Today the Atlanta sun woke me early, telling me it was time to learn something. Wednesday is Day One of ISH North America, and that meant 9 am seminars and the first few hours of the tradeshow.
The complimentary shuttle bus dropped me and editor Steve Smith off at the Georgia World Congress Center (a building that has actually undergone someinteresting renovations). It is nestled in the heart of Atlanta’s city streets, where it’s hard to get your bearings straight since the skyscrapers and neighboring hotels rise pretty high and keep any panoramic views in-check. It’s a large convention center, so I’m really curious to see how all the green changes they’ve made have affected the utility costs of the place.
Perhaps moved by all the “green-ness,” Steve decides to take-in PM columnist John Siegenthaler’s morning session: “Why Hydronic Distribution Systems Are A Deep Shade of Green Technology.”
John is, of course, amazing. He told the room of contractors that they need to emphasizedistribution efficiencyjust as much as they focus on the thermal efficiency of boilers. “Putting a highly efficient boiler into a poorly designed heating distributing system is like putting a Ferrari engine into a 1962 Volkswagen,”Siegenthaler said.
I, on the other hand, had a taste for marketing this morning. I claimed a seat in the meeting room ofMelissa Galt, an Atlanta-based designer who promised “7 Marketing Secrets Every Designer And Contractor Must Know!” (with the exclamation point and everything). This was the first time I’ve heard Melissa speak ever. I’ve been around the conference circuit a few years now, so I was looking for something fresh. Plus, I have to admit, contractors and designers don’t necessarily have the best working relationships much of the time, so maybe I was looking for a fist-fight, too.
Let me just say I loved, loved, loved all she had to say. And while I won’t give all her secrets away, the few that I should definitely share had to do with giving the customer the unexpected. Melissa actually urged the room of plumbing contractors toCelebratethe installation process.
“Nobody does this,” she swears. And she says it will instantly make your company stand out from other contractors, and make your customers “Raving Fans” of your business. (Which leads to more jobs, which leads to referrals, which leads to more money, and on, and on.)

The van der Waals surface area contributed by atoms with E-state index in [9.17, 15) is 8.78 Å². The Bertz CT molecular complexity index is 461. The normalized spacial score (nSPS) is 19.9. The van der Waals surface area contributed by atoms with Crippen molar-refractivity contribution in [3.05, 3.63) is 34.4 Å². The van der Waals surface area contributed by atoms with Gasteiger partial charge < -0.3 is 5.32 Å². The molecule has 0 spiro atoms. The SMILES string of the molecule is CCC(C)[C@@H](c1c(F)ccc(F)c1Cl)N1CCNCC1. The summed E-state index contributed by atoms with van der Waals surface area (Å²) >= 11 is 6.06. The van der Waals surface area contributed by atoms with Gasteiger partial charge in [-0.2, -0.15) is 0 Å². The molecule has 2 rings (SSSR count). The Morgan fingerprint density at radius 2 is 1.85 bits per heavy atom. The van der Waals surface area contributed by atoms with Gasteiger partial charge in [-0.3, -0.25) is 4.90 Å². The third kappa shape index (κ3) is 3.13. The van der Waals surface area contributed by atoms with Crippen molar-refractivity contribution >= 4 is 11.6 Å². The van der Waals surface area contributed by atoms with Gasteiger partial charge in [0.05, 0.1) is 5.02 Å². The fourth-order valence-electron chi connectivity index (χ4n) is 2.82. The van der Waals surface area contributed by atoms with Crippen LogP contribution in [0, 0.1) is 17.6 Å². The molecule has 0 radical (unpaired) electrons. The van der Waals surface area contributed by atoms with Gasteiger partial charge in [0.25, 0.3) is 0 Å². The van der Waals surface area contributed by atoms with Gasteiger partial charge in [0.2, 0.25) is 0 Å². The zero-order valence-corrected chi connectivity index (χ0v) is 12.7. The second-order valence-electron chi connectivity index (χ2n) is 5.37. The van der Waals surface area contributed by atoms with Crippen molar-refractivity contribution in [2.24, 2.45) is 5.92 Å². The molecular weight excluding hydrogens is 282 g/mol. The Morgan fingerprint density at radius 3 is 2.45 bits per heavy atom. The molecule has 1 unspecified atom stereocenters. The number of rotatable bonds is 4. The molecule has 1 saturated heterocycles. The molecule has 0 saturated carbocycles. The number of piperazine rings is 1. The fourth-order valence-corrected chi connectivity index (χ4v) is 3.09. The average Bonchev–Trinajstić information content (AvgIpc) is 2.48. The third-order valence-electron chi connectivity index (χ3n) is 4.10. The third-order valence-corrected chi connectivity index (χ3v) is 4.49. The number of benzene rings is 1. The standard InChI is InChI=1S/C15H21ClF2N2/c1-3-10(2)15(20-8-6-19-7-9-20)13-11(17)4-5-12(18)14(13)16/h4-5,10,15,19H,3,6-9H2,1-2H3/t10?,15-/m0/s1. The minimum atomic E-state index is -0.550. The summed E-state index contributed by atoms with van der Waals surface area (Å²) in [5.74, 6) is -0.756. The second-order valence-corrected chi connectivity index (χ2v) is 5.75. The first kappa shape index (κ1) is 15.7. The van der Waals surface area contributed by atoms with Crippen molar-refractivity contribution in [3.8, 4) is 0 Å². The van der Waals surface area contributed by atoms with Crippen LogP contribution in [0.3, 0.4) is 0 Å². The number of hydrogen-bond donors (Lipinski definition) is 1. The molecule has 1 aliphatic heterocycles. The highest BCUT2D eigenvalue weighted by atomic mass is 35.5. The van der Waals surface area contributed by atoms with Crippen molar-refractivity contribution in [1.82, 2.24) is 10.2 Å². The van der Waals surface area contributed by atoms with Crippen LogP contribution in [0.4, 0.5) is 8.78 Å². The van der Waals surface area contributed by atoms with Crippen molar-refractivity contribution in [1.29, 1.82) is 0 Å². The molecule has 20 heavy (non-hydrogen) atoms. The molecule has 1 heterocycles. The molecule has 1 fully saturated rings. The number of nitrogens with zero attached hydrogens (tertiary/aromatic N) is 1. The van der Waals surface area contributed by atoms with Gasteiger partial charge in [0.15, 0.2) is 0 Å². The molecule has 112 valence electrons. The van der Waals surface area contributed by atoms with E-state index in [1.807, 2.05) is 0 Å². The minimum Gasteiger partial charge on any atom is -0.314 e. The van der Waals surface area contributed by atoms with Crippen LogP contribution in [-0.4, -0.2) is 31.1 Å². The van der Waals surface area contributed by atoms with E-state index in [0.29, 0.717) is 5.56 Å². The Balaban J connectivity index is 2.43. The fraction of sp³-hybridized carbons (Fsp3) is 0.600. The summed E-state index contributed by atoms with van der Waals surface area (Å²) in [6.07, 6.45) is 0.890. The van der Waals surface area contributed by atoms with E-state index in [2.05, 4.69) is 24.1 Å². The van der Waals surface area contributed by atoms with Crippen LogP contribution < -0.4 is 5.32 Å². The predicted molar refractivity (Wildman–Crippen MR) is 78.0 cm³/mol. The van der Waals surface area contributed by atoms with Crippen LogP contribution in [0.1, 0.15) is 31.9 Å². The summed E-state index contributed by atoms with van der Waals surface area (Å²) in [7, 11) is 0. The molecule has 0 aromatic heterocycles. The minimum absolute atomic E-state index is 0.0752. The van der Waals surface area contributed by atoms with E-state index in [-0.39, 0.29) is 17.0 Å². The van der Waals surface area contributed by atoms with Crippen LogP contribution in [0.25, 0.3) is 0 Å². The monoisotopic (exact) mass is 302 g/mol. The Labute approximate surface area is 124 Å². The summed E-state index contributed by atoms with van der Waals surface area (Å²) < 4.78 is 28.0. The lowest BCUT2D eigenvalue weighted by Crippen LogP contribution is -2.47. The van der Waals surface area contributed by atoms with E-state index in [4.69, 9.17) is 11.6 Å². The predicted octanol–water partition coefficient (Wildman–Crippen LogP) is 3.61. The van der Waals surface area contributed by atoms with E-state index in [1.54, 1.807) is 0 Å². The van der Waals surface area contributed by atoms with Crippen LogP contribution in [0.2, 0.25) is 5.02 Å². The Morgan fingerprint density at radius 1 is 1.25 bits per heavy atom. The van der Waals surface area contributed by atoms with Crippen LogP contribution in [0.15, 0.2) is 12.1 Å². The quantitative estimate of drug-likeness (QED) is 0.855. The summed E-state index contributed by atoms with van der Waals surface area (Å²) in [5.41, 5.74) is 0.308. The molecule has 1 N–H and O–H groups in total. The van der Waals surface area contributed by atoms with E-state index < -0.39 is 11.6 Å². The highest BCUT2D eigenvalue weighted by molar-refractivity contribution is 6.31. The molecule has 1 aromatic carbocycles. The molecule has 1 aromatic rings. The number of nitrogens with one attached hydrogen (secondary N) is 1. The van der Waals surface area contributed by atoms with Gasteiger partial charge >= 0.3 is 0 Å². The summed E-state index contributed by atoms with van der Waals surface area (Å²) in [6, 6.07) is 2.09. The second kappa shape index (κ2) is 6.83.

From the project’s initiation (send a bottle of champagne when the contract is signed), to a pre-install picnic (after demo and before the “pretty work” begins, provide a picnic meal to eat in the cleared space), she knows these little steps will make a difference. Afterall, during a kitchen remodel, clients could be out of their stove/refrigerator for weeks, even months, at a time. [Melissa also suggested a “demolition bash,” but warned against putting beers and hammers in hands at the same time.]
Now, I have never had a contractor care enough to send the very best in the form of a Thank-You note for my business, let alone a basket of bath salts and terrycloth slippers when my bath remodel was complete. But Melissa swears by these forms of customer endearment, and her business is a big success because of it.
I’ll cover more of the Seven Secrets in my Marketing Monday blogs, but at least you got a taste (should’ve been there!).
With no particular agenda for this day, I stop at what strikes my fancy. So my feet carried me aaaaall the way to the perimeter of the floor and I visit the folks atShuBee. Randy Sutton shows me the latest shoe-coverings for service techs, complete with custom company logos and new-fangled colors. “Blue is our most popular color,” Randy says. “But I always urge people to buy the brighter colors. The brighter the better; youwantcustomers to see them, and to see you put them on.” Good to know.
Also, ShuBee has answered contractors’ calls for a way to highlight the fact that their techs are drug-free or have passed a background check. With ShuBee’s "Seal Of Trust Patch," customers can trust that the service technician entering their house (and putting on hot pink booties) is one that has undergone a rigorous pre-approval from their employer.
“It’s kind of hard to find pantyhose these days,” John told me, as he shoved large denim pieces into the vat (and Mike played catcher). “But I didn’t get even alookfrom the checkout girl as I bought 50 pairs at the dollar store.”
The boys had a large Rubbermaid container filled with a nightmare of various items: feminine products, clothes, rags, you name it! The machine took it all in stride. It's all in the cutting system, John told me. Made of hardened 440 stainless steel, it shears solids into small particles prior to being passed to the discharge by the impeller under high pressure. Its open volute means debris can't get jammed; it's either rejected orsimply sucked in and sliced up.
Catcher Mike said they see a lot of Omnivore applications in schools, nursing homes, Targets, Wal-Marts and 7/11s. I want to get a video of all this grinding, so I’ll probably go back tomorrow with my camera. I asked them if they have enough items to shred for a repeat performance on Thursday. “We’ve got even more in the car,” John grinned.